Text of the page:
Ladies and gentlemen, that's what he said. You can't change America when you supported George Bush's policies 95 percent of the time.

(END VIDEO CLIP)

SANCHEZ: This is a guy who really has got that fire in his belly, as some of my friends online here on Twitter have been writing to me tonight. Let's bring in our historian, Ellen Fitzpatrick. She's been patiently watching us talk about this.

Where would you place a Joe Biden as a prospective vice presidential candidate especially considering the way this guy is not afraid to like just put his personality and his passion out there for all to see?

ELLEN FITZPATRICK, POLITICAL HISTORIAN: Well, I think what's interesting about the segment that you just showed is that he's invoking the example of Franklin Roosevelt and the new deal. And in doing that, he's really telling us a story about where the Democratic Party is today. He, of course, is bringing up the great depression of the 1930s and the role that Roosevelt played in bringing African- Americans into the Democratic Party. And what we're seeing in this ticket really are two sides, two pieces of the history of the Democratic Party fusing.

SANCHEZ: But is that a message for this particular time in America? Anybody can pick that up?

FITZPATRICK: I think it's a very powerful message without generational change.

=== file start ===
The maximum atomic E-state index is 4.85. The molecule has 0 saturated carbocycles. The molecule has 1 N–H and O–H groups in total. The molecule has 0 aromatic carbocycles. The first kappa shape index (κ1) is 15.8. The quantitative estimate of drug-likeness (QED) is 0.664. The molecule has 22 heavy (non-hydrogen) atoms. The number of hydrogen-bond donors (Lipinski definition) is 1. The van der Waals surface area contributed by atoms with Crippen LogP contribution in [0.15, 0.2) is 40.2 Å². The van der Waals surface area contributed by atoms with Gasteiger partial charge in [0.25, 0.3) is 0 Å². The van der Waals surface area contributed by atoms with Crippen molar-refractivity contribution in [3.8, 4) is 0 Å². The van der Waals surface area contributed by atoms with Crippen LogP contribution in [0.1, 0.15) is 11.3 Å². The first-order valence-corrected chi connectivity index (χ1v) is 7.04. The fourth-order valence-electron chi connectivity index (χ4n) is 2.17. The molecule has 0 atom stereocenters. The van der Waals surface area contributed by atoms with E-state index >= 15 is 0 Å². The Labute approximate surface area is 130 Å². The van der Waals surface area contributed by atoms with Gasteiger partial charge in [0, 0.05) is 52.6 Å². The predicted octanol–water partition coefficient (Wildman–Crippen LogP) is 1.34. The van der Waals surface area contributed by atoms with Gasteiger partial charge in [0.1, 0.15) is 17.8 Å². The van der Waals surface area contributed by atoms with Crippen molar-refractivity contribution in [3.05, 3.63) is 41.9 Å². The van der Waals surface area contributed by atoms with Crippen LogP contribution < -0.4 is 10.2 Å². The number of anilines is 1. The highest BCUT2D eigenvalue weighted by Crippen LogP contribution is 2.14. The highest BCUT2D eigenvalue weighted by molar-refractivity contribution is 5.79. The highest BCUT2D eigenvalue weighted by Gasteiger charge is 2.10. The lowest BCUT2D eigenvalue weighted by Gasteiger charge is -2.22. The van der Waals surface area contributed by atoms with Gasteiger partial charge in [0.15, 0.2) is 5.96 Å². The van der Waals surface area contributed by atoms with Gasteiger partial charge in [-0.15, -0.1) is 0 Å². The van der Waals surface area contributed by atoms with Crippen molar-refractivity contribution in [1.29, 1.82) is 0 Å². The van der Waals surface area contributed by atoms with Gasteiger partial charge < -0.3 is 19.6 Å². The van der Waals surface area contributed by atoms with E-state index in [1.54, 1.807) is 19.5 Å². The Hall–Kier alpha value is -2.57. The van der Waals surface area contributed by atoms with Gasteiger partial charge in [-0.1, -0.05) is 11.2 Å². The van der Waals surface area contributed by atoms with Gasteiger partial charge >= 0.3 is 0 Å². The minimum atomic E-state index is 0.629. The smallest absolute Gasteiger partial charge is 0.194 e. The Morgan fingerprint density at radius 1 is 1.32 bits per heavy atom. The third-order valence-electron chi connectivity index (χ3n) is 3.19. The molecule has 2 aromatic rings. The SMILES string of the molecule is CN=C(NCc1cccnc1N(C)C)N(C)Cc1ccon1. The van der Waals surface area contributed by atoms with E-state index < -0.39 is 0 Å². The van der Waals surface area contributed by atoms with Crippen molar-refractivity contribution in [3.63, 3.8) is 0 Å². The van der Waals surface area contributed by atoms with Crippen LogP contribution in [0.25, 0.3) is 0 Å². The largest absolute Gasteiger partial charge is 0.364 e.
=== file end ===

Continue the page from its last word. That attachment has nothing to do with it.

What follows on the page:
(CROSSTALK)

SANCHEZ: Why? Why now, though?

FITZPATRICK: Generational change. Generational change that is -- we're looking at a moment of deep dissatisfaction with the current administration. We're looking at a shift in power to one of the young nominee who just as Kennedy drew a contrast with the Eisenhower administration and two terms of a generation that needed to be left behind, this is what this ticket is saying and Obama is trying to say today.

SANCHEZ: Look what someone has just e-mailed to me. This is from zoo3kin, this is an interesting question. I'm not sure anyone of us in the media has caught this. Was the 3:00 a.m. text message sent by Obama last night a final swipe at Hillary Clinton for her 3 clock a.m. ad?

Guests on our panel, think about -- well, no.

(CROSSTALK)

SANCHEZ: We got -- hold on. We got to go to a break. When we come back, I want you guys to take a swipe at that because I hadn't taught about it. Maybe you have. Stay there, we'll be right back.